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A Night at Seven Wives Inn, Utah

Travelblog Gone with the Wine

Travelblog and lifestyleblog. Life under the Californian sun - Gone with the Wine. Trips, food and wine from all over the world. Solo and family adventures.

A Night at Seven Wives Inn, Utah

Paula Gaston

Our road trip continued from Las Vegas via Hoover Dam to Utah. We had already driven 1440 kilometres (894 miles), and we still had a ways to go until our final destination in Utah. We had our fourth night ahead on this trip, and we had planned to stay in St. George which is in Southern Utah. Instead of a hotel, we had booked a room from a Bed & Breakfast called Seven Wives Inn. They had great reviews, and after Vegas we looked forward to staying in a place with a little more personality and quality. And we always love to explore different boutique hotels and other unique accommodations instead of chain hotels which all look the same. And the Seven Wives Inn really fulfilled our expectations.


As many of you probably know, Utah is known for the Mormons who practised polygamy before Utah became a state. Polygamy is marriage with multiple spouses, typically where a man can have multiple wives, but there have also been women marrying several men. Eventually, The Church of Jesus Christ of Latter-day Saints, or LDS Church as it is known, started getting into trouble when the government set some laws against polygamy. The church finally renounced it in 1890, but there are still some people practising polygamy in Utah and neighboring states. So now, you must be guessing where the name of our Inn came from?!

The Seven Wives Inn has a long history. There are two separate houses and a cottage for guests to use. We stayed at the main house, which was built by Edwin G. Woolley in 1873. He hid some polygamists in the attic of the house after polygamy was outlawed in 1882. At the time, the house had a hidden door leading to the attic. One person hiding there was an ancestor of the innkeeper; Benjamin F. Johnson, who really had seven wives And that is where the Inn gets its name. The house next to it is called the President’s House, since many president’s of the Mormon Church used to stay there. Today the Inn is owned by a very nice couple who moved over from California, and who run the place with a big heart.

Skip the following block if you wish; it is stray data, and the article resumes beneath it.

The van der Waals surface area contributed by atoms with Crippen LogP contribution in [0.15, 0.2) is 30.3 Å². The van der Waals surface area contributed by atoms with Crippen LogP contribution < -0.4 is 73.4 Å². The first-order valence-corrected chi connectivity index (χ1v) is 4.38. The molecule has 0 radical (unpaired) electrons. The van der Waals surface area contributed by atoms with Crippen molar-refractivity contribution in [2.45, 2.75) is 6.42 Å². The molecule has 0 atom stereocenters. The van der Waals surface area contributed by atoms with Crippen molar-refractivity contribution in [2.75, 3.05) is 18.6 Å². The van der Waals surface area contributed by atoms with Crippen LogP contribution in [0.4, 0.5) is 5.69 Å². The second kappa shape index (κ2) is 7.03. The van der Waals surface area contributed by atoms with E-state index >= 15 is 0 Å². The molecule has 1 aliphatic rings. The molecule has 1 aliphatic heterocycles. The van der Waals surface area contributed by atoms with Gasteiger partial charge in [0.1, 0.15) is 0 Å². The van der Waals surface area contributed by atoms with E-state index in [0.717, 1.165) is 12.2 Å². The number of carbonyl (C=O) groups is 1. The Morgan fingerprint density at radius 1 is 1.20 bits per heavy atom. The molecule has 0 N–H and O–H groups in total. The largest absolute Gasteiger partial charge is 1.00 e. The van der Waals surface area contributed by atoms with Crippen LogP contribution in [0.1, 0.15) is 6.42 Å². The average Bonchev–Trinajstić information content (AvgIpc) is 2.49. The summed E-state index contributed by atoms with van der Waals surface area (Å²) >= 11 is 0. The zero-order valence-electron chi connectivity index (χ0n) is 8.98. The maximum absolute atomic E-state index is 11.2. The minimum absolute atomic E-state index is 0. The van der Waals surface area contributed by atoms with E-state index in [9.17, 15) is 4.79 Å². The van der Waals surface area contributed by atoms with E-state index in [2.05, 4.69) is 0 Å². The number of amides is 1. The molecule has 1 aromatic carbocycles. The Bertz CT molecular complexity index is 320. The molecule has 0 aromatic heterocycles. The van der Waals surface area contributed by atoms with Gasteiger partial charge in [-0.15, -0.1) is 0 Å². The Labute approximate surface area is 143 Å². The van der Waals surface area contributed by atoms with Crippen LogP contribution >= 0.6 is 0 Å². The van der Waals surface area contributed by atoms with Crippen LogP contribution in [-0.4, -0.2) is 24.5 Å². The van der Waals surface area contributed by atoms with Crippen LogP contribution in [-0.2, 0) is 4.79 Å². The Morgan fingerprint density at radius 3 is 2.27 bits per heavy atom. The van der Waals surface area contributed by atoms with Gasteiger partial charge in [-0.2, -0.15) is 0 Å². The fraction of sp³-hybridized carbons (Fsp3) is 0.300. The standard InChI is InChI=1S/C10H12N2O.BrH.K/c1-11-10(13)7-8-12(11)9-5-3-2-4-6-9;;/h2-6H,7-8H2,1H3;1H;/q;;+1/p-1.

The rooms at the bed & breakfast have been named after the seven wives. We had originally booked a room called Jane from the attic, but we got a complimentary upgrade to a bigger room downstairs. We were told, that it would be more convenient with kids since the stairs up were quite narrow. That was very nice! The room we then got was called Lucinda, and it was also larger than Jane with a full size folding coach. The room price includes homemade breakfast, which is served daily in the dining room. In the evening we returned our breakfast sheet to the kitchen describing what we would like to eat, and we discovered that there was some coffee, tea and apple cider with homemade cookies for the guests.


Seven Wives Inn was a great experience and I can truly recommend this place. It had a lovely and peaceful ambiance, and the hostess was glad to tell us about the house and its history. Even though the building is old, it is well taken care of. Everything is very rustic. The price is obviously a little higher than an average hotel, which probably rules out some customers, and at first we were not sure if they even take families with kids. They do direct the families to call them instead of booking online. Guests are welcome to walk around the surroundings of the Bed & Breakfast, and in the summer time, they also have a pool. While visiting, I suggest you check out all the rooms where the doors are open. Down stairs they had a little library room and a room called Sarah, which had a vintage car as a bath tub. Quite interesting!


We continued our trip the next day rested and very happy! Our next stop was Cedar City, where we visited Cedar Breaks National Monument. More about that next time.